Simon Denny has paid close attention to the surfaces, screens, and interfaces that are thresholds to the digital products we use to organize the world around us. As floods of information and novel network structures claim to disrupt the hierarchies of old, Denny has looked at the promises, perils, and thought-provoking changes enabled by a shifting technological landscape.
In Secret Power, for the New Zealand Pavilion at the 2015 Venice Biennale, Denny deployed images from internal communications by the US National Security Agency (NSA) leaked by Edward Snowden. Displayed in Marco Polo Airport’s arrivals lounge and the historical Biblioteca Marciana (home to, among other, a spectacular medieval world map preceding the Conquest of the Americas), the artist described them as “21st-century masterpieces” and “some of the most important artistic images created today.”
Denny soon took interest in emergent blockchain technologies. With projects like Blockchain Future States (2016), he recounted the history of cryptocurrency, through a set of objects and installations. Later, Dotcom Séance (2021) revived over twenty enterprises that went bankrupt with the bursting of the “dotcom bubble” in 2001, reimagining their potential existence with the help of an AI model and a crypto artist. The work, as Denny puts it, “touches on something uncanny about how, in the tech and business world, nothing goes away—it just resurfaces in different forms.”
Metaverse Landscapes, Simon Denny’s most recent series of works—which Kunstverein Hannover is proud to present in a solo exhibition—offers a glimpse into a number of the rapidly-growing immersive virtual worlds enabled by blockchain technology. Denny looks at the mechanics and visual vernacular of “metaverse” spaces that offer users an array of interactions: from social networking via custom-made characters to the purchase and sale of collectibles and, ultimately, digital real estate.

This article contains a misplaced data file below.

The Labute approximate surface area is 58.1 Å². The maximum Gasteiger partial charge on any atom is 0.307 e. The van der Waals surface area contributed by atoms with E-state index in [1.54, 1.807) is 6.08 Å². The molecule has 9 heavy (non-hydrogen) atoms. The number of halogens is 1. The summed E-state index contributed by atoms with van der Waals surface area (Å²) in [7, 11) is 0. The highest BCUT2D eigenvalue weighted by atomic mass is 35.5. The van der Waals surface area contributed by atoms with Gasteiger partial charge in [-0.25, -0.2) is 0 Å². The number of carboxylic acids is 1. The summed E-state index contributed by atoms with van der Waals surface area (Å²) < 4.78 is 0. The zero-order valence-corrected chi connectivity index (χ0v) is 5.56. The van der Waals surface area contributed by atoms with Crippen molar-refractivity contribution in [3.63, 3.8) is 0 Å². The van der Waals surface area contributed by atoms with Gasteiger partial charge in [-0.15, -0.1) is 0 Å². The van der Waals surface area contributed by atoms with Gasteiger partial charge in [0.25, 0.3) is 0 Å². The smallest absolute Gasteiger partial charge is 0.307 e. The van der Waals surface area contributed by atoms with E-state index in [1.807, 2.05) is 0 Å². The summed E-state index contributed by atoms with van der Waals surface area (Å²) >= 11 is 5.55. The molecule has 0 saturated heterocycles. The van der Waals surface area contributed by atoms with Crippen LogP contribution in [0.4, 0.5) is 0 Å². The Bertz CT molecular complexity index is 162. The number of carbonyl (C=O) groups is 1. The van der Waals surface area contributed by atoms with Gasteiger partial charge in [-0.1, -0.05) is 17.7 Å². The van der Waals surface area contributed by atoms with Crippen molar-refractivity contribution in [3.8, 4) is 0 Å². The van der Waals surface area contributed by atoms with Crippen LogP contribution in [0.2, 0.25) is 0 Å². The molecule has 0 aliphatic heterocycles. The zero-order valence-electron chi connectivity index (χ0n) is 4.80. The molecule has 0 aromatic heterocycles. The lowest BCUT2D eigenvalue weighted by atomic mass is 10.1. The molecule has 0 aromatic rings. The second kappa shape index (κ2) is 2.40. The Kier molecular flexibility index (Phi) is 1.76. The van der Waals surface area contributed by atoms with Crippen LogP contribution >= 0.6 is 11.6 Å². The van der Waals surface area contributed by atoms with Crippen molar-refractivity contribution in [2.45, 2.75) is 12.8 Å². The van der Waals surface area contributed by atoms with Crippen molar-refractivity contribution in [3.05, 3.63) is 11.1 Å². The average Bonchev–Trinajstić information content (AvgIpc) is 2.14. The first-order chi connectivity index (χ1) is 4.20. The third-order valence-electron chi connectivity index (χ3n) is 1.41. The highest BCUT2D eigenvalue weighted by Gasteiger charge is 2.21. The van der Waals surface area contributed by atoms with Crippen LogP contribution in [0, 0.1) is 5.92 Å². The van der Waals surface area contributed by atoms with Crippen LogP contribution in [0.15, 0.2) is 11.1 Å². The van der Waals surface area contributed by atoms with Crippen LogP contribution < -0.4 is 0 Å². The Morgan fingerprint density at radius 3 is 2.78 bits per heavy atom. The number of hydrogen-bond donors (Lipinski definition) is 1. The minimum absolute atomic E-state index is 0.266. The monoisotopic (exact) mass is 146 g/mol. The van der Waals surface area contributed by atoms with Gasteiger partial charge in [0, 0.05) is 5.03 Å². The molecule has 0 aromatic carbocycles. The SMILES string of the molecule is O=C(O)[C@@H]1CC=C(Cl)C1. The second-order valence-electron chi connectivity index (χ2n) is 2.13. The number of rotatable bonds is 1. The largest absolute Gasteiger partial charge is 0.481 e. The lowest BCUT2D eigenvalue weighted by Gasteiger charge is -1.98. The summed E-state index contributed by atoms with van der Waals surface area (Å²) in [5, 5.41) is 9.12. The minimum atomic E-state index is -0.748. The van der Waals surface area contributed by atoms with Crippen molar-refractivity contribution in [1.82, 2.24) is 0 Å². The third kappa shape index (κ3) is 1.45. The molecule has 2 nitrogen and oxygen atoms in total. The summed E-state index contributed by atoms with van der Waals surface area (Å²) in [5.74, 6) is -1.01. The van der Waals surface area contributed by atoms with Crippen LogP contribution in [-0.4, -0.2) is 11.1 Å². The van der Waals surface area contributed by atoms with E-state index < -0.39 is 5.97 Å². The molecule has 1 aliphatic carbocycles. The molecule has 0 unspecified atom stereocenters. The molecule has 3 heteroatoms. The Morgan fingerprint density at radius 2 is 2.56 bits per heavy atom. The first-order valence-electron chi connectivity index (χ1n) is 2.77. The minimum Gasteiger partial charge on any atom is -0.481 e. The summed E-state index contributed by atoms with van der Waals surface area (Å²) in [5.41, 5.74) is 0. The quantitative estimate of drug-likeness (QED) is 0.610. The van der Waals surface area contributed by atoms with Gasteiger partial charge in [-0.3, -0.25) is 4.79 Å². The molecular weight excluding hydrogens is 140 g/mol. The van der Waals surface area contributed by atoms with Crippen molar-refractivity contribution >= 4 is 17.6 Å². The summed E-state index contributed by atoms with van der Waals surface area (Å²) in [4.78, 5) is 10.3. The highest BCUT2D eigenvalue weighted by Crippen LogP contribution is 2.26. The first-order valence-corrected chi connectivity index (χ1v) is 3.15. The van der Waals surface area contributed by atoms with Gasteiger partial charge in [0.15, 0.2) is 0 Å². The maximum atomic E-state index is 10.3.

Metaverse Landscapes draws upon the art-historical idioms of landscape painting and modernist abstraction as well as the techniques used to represent virtual lands today. Combining UV print and oil painting, the works convey fragments of metaverses—not as they are experienced by their users in real-time, but as they are featured on sales platforms like OpenSea. These representations resonate with the tactics used by European colonizers who set out to sea, laying claim to what they encountered: first-person picturesque depictions of “exotic” vistas or top-down aerial surveys, representing lands as new and ripe for extraction.
In a technologically-mediated present where platforms like Google Maps claim to represent the world in its totality, Denny confronts the visitor with a map that is, in fact, a landscape. Metaverse Landscapes reflect social and political circumstances shaped in a decentralized marketplace. There, the map precedes the territory. And while that territory is mediated through the screen, its lands are created by, and consequential for, the humans who make up the network.